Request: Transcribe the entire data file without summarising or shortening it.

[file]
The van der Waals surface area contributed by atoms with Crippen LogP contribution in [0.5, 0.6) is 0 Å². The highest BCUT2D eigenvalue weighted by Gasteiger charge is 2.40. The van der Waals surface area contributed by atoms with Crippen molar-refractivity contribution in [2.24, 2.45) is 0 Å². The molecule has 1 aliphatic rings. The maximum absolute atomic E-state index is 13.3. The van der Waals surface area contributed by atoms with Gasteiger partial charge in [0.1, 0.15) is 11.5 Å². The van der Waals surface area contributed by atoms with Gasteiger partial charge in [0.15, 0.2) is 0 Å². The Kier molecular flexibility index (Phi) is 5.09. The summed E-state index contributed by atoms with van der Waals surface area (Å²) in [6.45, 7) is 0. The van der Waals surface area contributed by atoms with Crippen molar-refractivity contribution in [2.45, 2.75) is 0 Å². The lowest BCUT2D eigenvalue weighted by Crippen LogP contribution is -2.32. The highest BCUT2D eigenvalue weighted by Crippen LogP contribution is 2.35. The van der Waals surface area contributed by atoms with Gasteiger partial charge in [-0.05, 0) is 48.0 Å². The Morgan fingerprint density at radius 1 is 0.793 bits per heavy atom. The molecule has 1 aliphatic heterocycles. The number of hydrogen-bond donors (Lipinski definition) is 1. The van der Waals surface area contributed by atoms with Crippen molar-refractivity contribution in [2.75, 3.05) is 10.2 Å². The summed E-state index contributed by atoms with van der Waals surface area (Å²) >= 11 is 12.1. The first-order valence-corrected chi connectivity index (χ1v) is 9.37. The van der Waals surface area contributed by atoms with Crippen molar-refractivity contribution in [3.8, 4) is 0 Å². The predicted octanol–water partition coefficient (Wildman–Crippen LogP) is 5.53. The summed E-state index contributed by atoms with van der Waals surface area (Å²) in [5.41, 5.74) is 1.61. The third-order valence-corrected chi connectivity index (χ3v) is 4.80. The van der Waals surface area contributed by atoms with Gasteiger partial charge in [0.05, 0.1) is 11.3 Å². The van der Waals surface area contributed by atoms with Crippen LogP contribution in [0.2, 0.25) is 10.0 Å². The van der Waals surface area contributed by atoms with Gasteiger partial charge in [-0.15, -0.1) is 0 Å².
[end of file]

The van der Waals surface area contributed by atoms with Crippen LogP contribution in [0.5, 0.6) is 0 Å². The highest BCUT2D eigenvalue weighted by Gasteiger charge is 2.40. The van der Waals surface area contributed by atoms with Crippen molar-refractivity contribution in [2.24, 2.45) is 0 Å². The molecule has 1 aliphatic rings. The maximum absolute atomic E-state index is 13.3. The van der Waals surface area contributed by atoms with Gasteiger partial charge in [0.1, 0.15) is 11.5 Å². The van der Waals surface area contributed by atoms with Gasteiger partial charge in [0.15, 0.2) is 0 Å². The Kier molecular flexibility index (Phi) is 5.09. The summed E-state index contributed by atoms with van der Waals surface area (Å²) in [6.45, 7) is 0. The van der Waals surface area contributed by atoms with Crippen molar-refractivity contribution in [2.45, 2.75) is 0 Å². The lowest BCUT2D eigenvalue weighted by Crippen LogP contribution is -2.32. The highest BCUT2D eigenvalue weighted by Crippen LogP contribution is 2.35. The van der Waals surface area contributed by atoms with Gasteiger partial charge in [-0.05, 0) is 48.0 Å². The Morgan fingerprint density at radius 1 is 0.793 bits per heavy atom. The molecule has 1 aliphatic heterocycles. The number of hydrogen-bond donors (Lipinski definition) is 1. The van der Waals surface area contributed by atoms with Crippen molar-refractivity contribution in [2.75, 3.05) is 10.2 Å². The summed E-state index contributed by atoms with van der Waals surface area (Å²) >= 11 is 12.1. The first-order valence-corrected chi connectivity index (χ1v) is 9.37. The van der Waals surface area contributed by atoms with Crippen molar-refractivity contribution in [3.8, 4) is 0 Å². The predicted octanol–water partition coefficient (Wildman–Crippen LogP) is 5.53. The summed E-state index contributed by atoms with van der Waals surface area (Å²) in [5.41, 5.74) is 1.61. The third-order valence-corrected chi connectivity index (χ3v) is 4.80. The van der Waals surface area contributed by atoms with Gasteiger partial charge in [0.05, 0.1) is 11.3 Å². The van der Waals surface area contributed by atoms with Crippen LogP contribution in [0.2, 0.25) is 10.0 Å². The van der Waals surface area contributed by atoms with Gasteiger partial charge in [-0.15, -0.1) is 0 Å².